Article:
2. The charge pump circuit according to claim 1, wherein a plurality of the diode elements are connected in series, and further comprising the capacitor having one electrode connected to a connection node in which these diode elements are connected to each other, and the other electrode provided with the clock signal.
3. The charge pump circuit according to claim 2, wherein a first switching means is provided between the output of said first reverse current prevention means and the first internal node, and a second switching means is provided between said output and the connection node, and further a third switching means is provided to the other electrode of the capacitor connected to the first internal node.
4. The charge pump circuit according to claim 1, wherein the first reverse current prevention means is constructed such that a diode element and a P-channel MOS transistor is connected in series to each other from the side of the first power supply potential, and the second reverse current prevention means is constructed such that a diode element and an N-channel MOS transistor is connected in series to each other from the side of the second power supply potential.
5. The charge pump circuit according to claim 4, wherein a first switching circuit is connected between the diode element and the P-channel MOS transistor of the first reverse current prevention means and a second switching circuit is connected between the diode element and the N-channel MOS transistor of the second reverse current prevention means.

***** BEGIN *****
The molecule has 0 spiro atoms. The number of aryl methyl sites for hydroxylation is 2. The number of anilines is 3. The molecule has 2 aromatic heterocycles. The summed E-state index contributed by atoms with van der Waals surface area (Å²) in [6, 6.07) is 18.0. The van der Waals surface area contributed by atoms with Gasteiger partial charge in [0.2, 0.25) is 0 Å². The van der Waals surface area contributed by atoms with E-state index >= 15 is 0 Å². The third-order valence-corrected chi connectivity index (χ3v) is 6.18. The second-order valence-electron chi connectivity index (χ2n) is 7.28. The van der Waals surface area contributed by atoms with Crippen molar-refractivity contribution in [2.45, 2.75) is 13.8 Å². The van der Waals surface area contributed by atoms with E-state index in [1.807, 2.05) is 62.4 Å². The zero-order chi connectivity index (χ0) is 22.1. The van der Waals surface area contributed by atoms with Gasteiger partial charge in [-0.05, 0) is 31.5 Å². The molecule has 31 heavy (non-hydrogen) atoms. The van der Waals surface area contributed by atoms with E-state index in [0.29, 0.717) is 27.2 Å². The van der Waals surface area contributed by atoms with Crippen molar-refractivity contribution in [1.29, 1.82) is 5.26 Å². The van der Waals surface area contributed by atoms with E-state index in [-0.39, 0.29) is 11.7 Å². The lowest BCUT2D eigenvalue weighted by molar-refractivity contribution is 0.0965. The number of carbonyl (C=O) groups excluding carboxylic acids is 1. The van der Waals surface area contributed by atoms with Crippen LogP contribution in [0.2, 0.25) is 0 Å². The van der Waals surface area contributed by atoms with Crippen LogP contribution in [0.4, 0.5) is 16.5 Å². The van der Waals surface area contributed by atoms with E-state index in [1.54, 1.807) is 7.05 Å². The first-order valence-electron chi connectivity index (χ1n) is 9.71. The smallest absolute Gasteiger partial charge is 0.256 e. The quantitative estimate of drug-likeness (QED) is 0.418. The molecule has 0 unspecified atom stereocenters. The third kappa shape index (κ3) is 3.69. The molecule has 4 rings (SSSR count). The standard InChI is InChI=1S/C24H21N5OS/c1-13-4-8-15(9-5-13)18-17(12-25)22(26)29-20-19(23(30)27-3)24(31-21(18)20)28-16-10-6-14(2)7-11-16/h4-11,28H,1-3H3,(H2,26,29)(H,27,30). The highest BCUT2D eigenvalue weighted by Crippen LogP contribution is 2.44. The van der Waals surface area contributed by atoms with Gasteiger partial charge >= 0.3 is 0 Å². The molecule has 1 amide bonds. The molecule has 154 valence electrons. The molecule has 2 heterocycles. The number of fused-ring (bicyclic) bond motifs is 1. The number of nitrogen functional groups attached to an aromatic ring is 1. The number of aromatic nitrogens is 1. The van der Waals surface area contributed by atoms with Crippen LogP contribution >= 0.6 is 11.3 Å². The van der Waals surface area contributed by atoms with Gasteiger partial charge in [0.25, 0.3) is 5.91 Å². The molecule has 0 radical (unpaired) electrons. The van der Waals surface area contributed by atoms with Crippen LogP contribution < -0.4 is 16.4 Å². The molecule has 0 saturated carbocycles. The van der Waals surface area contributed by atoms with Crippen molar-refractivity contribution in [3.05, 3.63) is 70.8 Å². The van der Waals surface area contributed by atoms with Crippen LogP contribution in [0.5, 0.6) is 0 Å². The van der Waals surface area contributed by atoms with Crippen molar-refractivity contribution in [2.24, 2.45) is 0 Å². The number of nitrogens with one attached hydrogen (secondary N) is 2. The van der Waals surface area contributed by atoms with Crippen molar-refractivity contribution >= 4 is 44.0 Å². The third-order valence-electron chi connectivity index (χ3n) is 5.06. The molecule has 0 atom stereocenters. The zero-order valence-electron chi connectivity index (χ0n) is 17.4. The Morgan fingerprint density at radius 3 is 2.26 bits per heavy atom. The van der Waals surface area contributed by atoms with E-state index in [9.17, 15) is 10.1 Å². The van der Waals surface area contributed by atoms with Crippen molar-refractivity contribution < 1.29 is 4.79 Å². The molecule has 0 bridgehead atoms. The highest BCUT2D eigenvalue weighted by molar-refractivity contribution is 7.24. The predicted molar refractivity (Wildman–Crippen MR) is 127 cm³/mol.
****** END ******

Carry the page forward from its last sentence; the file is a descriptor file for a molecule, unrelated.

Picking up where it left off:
6. The charge pump circuit according to claim 1, wherein the diode element is composed of a poly-diode.
7. The charge pump circuit according to claim 1, wherein the diode element is composed of a well-diode.
8. The charge pump circuit according to claim 7, wherein said well-diode includes a bottom N-well formed in a P-type semiconductor substrate, a P-well formed in said bottom N-well, and a N-well formed in said P-well, and an N-channel MOS transistor of which the source is connected to ground voltage and the drain is connected to said bottom N-well.
9. A non-volatile memory using a charge pump circuit comprising: a first power supply node for receiving a first power supply potential; a first reverse current prevention means connected between the first power supply node and a first internal node; a first output node, connected to said first internal node, for outputting a first output potential; a second power supply node for receiving a second power supply potential lower than said first power supply potential; a second reverse current prevention means connected between the second power supply node and a second internal node; a second output node, connected to said second internal node, for outputting a second output potential; and power supply generation means, connected between said first internal node and said second internal node, for enhancing the potential of said second internal node as compared to that of said first internal node, wherein said power supply generation means is formed on or within a semiconductor substrate, and includes a diode element provided so as to flow a current from said first internal node to said second internal node, and a capacitor having one electrode connected to said first and second nodes, and the other electrode provided with a clock signal,